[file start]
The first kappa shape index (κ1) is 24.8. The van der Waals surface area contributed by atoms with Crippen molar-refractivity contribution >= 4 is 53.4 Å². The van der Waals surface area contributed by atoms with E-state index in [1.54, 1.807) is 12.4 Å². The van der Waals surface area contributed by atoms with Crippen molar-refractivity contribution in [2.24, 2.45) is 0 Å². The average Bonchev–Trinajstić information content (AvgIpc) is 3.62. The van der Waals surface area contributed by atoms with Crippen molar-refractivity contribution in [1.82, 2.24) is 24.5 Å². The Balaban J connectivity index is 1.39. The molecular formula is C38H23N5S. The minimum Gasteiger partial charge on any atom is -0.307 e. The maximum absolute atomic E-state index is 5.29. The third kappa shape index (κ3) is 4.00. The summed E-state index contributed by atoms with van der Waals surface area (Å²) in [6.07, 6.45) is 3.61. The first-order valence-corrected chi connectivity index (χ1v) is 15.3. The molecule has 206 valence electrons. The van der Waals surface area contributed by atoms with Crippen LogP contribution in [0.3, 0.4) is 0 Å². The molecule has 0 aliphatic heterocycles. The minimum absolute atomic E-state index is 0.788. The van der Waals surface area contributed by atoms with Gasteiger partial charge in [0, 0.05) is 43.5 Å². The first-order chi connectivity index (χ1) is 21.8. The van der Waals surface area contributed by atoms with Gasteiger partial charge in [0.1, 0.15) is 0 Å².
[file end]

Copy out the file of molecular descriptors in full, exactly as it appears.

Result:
The first kappa shape index (κ1) is 24.8. The van der Waals surface area contributed by atoms with Crippen molar-refractivity contribution >= 4 is 53.4 Å². The van der Waals surface area contributed by atoms with E-state index in [1.54, 1.807) is 12.4 Å². The van der Waals surface area contributed by atoms with Crippen molar-refractivity contribution in [2.24, 2.45) is 0 Å². The average Bonchev–Trinajstić information content (AvgIpc) is 3.62. The van der Waals surface area contributed by atoms with Crippen molar-refractivity contribution in [1.82, 2.24) is 24.5 Å². The Balaban J connectivity index is 1.39. The molecular formula is C38H23N5S. The minimum Gasteiger partial charge on any atom is -0.307 e. The maximum absolute atomic E-state index is 5.29. The third kappa shape index (κ3) is 4.00. The summed E-state index contributed by atoms with van der Waals surface area (Å²) in [6.07, 6.45) is 3.61. The first-order valence-corrected chi connectivity index (χ1v) is 15.3. The molecule has 206 valence electrons. The van der Waals surface area contributed by atoms with Crippen LogP contribution in [0.3, 0.4) is 0 Å². The molecule has 0 aliphatic heterocycles. The minimum absolute atomic E-state index is 0.788. The van der Waals surface area contributed by atoms with Gasteiger partial charge in [0, 0.05) is 43.5 Å². The first-order chi connectivity index (χ1) is 21.8. The van der Waals surface area contributed by atoms with Gasteiger partial charge in [0.1, 0.15) is 0 Å².